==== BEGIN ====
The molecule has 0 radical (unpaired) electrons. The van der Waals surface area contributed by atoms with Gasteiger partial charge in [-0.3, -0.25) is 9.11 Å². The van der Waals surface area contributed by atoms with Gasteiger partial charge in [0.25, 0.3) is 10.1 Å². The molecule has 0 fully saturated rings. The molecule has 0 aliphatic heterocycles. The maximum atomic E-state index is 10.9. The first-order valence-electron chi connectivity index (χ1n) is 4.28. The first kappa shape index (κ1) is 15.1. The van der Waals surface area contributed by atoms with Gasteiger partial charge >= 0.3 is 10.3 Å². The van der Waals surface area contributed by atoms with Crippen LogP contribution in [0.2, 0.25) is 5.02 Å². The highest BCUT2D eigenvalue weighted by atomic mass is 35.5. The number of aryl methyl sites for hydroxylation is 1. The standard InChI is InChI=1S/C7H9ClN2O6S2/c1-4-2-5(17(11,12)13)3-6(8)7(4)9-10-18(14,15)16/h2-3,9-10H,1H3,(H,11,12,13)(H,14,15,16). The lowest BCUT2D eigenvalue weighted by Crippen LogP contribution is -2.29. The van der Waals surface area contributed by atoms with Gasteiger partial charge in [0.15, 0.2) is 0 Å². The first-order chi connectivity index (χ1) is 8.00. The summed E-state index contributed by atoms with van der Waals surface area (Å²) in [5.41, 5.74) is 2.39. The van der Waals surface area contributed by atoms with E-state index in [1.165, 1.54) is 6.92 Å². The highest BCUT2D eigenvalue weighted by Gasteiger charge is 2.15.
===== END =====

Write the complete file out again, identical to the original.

The molecule has 0 radical (unpaired) electrons. The van der Waals surface area contributed by atoms with Gasteiger partial charge in [-0.3, -0.25) is 9.11 Å². The van der Waals surface area contributed by atoms with Gasteiger partial charge in [0.25, 0.3) is 10.1 Å². The molecule has 0 fully saturated rings. The molecule has 0 aliphatic heterocycles. The maximum atomic E-state index is 10.9. The first-order valence-electron chi connectivity index (χ1n) is 4.28. The first kappa shape index (κ1) is 15.1. The van der Waals surface area contributed by atoms with Gasteiger partial charge >= 0.3 is 10.3 Å². The van der Waals surface area contributed by atoms with Crippen LogP contribution in [0.2, 0.25) is 5.02 Å². The highest BCUT2D eigenvalue weighted by atomic mass is 35.5. The number of aryl methyl sites for hydroxylation is 1. The standard InChI is InChI=1S/C7H9ClN2O6S2/c1-4-2-5(17(11,12)13)3-6(8)7(4)9-10-18(14,15)16/h2-3,9-10H,1H3,(H,11,12,13)(H,14,15,16). The lowest BCUT2D eigenvalue weighted by Crippen LogP contribution is -2.29. The van der Waals surface area contributed by atoms with Gasteiger partial charge in [0.15, 0.2) is 0 Å². The first-order chi connectivity index (χ1) is 8.00. The summed E-state index contributed by atoms with van der Waals surface area (Å²) in [5.41, 5.74) is 2.39. The van der Waals surface area contributed by atoms with E-state index in [1.165, 1.54) is 6.92 Å². The highest BCUT2D eigenvalue weighted by Gasteiger charge is 2.15.